Once integrated with the online booking tool, all bookings made via FCM consultants automatically appear in the traveller’s itinerary. It’s also configured in line with the corporate’s travel guidelines and prompts the user to take actions that are within policy, “thus improving compliance, controlling costs and supporting duty of care,” says Adonis.

Wings Travel launched goSecure in 2017 – a travel risk management solution for its clients that allows them to track and communicate directly with their travellers via a mobile application, coupled with a sophisticated Wings24 emergency contact centre, which proactively manages risk and traveller safety on behalf of its clients.

There’s also a big focus on data.

“Our Wings globally-owned operations and standardised IT platform allow us across the globe to provide our clients with consistent and reliable real-time data, offering them access to all our proprietary products,” says Krstic. “Wings boasts a ‘best-in-class’ reporting tool which is accessible via URL and includes live data with many enhanced features, offering clients a snapshot view of their travel spend, travel patterns and detailed insights into traveller behaviour, allowing for a proactive approach in terms of managing their spend.”

However, not every TMC is developing its own technology.

“We prefer to take our customers ‘by the hand’ and lead them to the most effective and relevant technologies underlying the most prominent objective of excellent service delivery,” says Van Zyl. “Our new products are not so much new applications or systems, as we believe there are great technology companies out there developing the products. We see our role as introducing the enabling technologies and bringing our customers in to connect with the leading-edge technology products in our industry.”


Challenges remain, but in this regard, the travel management industry is just like every other industry out there, trying to get ahead.

The trick is to stay abreast of the trends, adapt accordingly, listen to one’s clients, and make the smartest use of technology, in order to stay relevant.

The travel industry is changing rapidly, so only the most nimble players look likely to survive.


Consortiums – or consortia – are large groups of travel agencies often driven by multi-national companies that have joined together to form a consortium. Originally started to assist smaller travel agencies, consortiums have grown dramatically and have become major players in the travel industry. By joining a consortium, travel agencies can increase the effectiveness of their marketing to their customers by offering competitive rates. Travel agencies may operate under one global name, or may operate independently while using the consortium’s relationships and tools.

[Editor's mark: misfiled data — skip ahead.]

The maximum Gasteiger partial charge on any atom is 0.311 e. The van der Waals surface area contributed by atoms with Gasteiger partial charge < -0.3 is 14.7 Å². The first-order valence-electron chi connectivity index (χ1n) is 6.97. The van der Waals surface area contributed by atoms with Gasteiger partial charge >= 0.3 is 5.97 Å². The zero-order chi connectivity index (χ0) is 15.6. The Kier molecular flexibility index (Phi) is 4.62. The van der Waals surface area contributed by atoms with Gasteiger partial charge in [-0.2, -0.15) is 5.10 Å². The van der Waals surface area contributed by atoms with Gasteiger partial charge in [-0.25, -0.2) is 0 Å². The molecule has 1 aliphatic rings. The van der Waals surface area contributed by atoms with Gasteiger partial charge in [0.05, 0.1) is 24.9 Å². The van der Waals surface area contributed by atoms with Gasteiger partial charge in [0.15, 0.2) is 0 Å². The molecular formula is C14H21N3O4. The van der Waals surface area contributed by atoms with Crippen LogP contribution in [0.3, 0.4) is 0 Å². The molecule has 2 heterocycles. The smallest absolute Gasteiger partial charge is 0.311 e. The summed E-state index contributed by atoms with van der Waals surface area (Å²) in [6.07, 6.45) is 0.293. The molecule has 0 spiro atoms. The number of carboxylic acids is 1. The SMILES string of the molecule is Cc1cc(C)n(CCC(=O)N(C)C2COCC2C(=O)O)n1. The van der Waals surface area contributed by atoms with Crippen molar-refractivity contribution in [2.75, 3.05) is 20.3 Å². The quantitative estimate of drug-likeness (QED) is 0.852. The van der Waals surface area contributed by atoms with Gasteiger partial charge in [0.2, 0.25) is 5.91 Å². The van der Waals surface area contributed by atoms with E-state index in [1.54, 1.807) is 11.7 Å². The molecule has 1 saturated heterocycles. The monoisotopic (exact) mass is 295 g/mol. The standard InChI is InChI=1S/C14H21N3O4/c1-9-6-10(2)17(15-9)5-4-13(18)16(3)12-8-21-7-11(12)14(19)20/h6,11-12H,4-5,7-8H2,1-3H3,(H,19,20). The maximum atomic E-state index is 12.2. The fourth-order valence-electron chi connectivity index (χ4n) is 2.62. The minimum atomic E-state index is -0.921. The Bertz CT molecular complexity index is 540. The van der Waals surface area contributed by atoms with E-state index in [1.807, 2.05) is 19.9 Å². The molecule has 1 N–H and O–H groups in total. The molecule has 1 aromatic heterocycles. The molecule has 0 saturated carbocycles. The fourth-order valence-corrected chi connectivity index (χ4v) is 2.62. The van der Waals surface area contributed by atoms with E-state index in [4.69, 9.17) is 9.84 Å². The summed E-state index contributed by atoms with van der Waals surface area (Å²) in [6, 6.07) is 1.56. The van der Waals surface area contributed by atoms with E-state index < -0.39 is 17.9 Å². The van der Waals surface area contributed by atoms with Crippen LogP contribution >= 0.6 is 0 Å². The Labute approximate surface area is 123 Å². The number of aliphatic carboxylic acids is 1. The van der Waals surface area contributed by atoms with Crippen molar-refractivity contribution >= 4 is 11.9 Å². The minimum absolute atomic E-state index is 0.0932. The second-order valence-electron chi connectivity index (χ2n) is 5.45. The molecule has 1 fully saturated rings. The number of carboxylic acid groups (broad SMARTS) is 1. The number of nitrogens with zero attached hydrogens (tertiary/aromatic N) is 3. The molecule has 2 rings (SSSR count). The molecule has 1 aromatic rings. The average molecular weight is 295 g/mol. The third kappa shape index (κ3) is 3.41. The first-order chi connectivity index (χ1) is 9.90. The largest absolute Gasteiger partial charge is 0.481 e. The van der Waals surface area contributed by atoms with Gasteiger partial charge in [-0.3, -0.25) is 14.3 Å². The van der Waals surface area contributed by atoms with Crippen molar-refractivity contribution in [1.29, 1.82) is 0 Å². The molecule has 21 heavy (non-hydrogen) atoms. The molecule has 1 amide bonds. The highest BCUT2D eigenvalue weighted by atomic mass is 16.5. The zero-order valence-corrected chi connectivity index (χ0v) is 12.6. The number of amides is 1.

The XL Travel Group is a South Africa-based travel consortium with a membership base of 150 travel agencies spread across Southern Africa. Due to its size and influence (annual sales exceeding R2.5 billion/$175 million), it plays a prominent role in the South African travel and tourism industry, having the ability to maximise procurement benefits with major suppliers within the airline, hotel, car rental, inbound, and tour operating industries. Members of the XL Group are therefore able to extend a wide range of cost-saving benefits to their clientele through approximately 900 highly-trained travel consultants. According to XL Travel, the strength of the group lies in its diversity and the entrepreneurial spirit of its owner-managed agencies and travel management companies.


This is according to FCM Travel Solutions:

  1. Offers tailored to your preferences – With NDC, travellers can choose to save their information to their profile. By saving your information, you can have the benefit of easily customising your search results. Thanks to NDC, airlines will also be able to access any personal information the customer is willing to share to construct an offer tailored to that specific client.